At this point, I had given up on myself, life, and everything, in general.

You could’ve smashed a van through my room, and my response would be “I wonder if my clothes have dried yet.”

However, finally, putting my ego at risk, and after six months of suffering with persistent melancholy and suicidal idealization — or whatever you want to call it — I soon came to an unsettling consideration. It was time to see a psychiatrist.

Although it happened years ago, I still rake the ashes from time to time. I can remember most of it, through unnerving flashbacks. The day of my doctor’s appointment was a time I wouldn’t forget.

Let’s see; it went a little like this: I remember slamming the door of my gray Nissan shut. Racing thoughts had quickly taken over. Within a walking distance of the doctor’s office, I began doubting but ended up making it all the way to the office.

Over 20 people occupied the waiting room, most with their head down, staring at the shiny floor. Immediately I noticed all the patients were seemingly ordinary people. Not the ‘batsh*t crazies’ that are portrayed in movies or television, as stigmatized all too frequently, sadly enough.

Tapping my fingers on the chair, nervously, minutes felt like hours. I was nearly jumping out of my skin, itching for them to call my name. And finally, following 35 consecutive minutes, it was my turn.

“How are you, Jose? Why don’t you go ahead and have a seat.” said the psychiatrist.

During my first appointment, a lot of ground was covered. The doctor determined that my grandparents’ death were instrumental as to the cause of my depressive symptoms. The final verdict, theoretically, was “manic-depression”, better known as bipolar disorder.

Those past six months with mood swings were brutal. Like many would agree, having depression feels like you’re drowning, except there’s no water. And worst of all, you feel like a stranger to everyone — including yourself.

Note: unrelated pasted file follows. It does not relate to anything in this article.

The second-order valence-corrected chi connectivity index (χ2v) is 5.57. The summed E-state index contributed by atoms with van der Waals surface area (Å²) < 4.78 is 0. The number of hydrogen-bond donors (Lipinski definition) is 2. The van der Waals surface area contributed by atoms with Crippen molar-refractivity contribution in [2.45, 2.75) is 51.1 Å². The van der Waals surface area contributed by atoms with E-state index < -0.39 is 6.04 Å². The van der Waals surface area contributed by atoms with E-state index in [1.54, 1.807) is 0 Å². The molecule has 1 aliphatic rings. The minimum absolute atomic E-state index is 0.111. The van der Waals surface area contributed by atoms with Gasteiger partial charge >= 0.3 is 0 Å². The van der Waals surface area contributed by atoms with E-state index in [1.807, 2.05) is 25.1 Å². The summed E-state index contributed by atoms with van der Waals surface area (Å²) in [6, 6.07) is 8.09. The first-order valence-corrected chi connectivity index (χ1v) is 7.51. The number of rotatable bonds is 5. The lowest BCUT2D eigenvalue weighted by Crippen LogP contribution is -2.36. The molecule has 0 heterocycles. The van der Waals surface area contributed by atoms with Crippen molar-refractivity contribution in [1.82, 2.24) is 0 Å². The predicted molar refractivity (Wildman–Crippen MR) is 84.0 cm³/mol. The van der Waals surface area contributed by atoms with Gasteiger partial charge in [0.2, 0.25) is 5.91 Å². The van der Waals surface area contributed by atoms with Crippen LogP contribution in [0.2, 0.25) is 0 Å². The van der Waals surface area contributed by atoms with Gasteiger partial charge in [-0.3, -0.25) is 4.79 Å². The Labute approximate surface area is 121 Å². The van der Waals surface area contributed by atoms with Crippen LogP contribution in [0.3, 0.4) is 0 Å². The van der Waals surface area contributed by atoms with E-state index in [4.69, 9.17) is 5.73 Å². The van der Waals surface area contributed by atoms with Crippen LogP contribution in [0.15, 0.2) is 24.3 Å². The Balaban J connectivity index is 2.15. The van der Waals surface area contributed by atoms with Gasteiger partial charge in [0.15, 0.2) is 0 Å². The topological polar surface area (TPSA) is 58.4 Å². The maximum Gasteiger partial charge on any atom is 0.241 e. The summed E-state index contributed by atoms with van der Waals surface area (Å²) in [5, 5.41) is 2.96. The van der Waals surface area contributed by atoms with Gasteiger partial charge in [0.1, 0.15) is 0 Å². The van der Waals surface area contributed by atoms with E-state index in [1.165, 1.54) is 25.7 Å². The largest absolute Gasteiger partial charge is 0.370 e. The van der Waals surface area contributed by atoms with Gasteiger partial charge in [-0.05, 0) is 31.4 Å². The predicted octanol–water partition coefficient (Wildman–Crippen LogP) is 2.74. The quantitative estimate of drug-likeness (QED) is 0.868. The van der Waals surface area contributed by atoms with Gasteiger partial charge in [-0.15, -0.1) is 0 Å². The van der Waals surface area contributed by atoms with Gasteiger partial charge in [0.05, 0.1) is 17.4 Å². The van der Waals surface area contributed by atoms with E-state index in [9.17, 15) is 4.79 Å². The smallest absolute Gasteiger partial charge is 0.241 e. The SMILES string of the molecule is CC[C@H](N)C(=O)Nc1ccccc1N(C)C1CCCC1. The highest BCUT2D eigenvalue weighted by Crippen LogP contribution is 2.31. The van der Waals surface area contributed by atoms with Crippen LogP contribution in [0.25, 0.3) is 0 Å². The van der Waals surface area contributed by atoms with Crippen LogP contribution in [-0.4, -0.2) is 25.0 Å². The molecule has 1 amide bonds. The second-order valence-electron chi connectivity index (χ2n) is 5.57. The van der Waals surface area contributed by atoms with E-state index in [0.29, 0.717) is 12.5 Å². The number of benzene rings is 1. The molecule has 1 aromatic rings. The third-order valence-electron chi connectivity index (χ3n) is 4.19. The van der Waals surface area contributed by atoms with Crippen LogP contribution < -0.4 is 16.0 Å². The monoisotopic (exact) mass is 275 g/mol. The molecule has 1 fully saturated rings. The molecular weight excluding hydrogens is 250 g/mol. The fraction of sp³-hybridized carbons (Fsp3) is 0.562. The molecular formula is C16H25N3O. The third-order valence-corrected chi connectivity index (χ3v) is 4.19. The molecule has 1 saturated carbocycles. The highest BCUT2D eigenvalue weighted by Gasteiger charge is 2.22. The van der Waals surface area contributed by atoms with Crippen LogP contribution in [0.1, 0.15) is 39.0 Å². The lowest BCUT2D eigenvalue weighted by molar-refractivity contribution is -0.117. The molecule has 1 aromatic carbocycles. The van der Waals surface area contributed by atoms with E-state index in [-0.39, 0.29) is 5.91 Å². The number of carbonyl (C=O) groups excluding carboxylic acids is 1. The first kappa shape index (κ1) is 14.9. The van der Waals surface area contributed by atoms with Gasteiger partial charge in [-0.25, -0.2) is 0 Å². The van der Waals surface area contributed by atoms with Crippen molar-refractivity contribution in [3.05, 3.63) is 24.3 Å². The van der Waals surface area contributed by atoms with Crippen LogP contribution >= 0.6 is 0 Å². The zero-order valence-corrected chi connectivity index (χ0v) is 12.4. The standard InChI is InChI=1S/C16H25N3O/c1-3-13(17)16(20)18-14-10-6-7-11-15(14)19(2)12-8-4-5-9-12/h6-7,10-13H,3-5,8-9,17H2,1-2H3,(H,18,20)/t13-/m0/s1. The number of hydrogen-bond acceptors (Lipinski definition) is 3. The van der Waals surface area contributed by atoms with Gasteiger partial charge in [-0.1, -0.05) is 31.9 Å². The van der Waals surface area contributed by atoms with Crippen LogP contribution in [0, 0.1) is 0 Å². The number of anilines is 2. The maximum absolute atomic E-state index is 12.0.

However, dozens of white round pills later, antidepressants had treated my symptoms successfully. Although confusion still plagues my mind, I stand lucky for being alive today. I came an inch close to suicide several times.

Fortunately, after the doctor’s visit, which finally gave me a stepping stone to overcome my depression, things got a whole lot better.

I still don’t know what funerals look like in person, but I know it’s something I soon will have to face. Admittedly, I never could’ve envisioned how much my grandparents’ death would impact me. But at least I’ve made a conscious effort to move on and tackle my severe depression.

Death taught me that life is charmingly unpredictable. It forced me to value everyone and everything around me. My story is probably just one of millions of depression sufferers.

Once in a while, I tend to recall my favorite quote from Michael McMillan: “You can’t start the next chapter of your life if you keep re-reading the last one.”

Jose Florez is the founder of Mental Daily. His work has appeared in Psychology Today, Glamour, The Huffington Post, Elite Daily, among others. He is a mental health advocate, and currently studying psychology.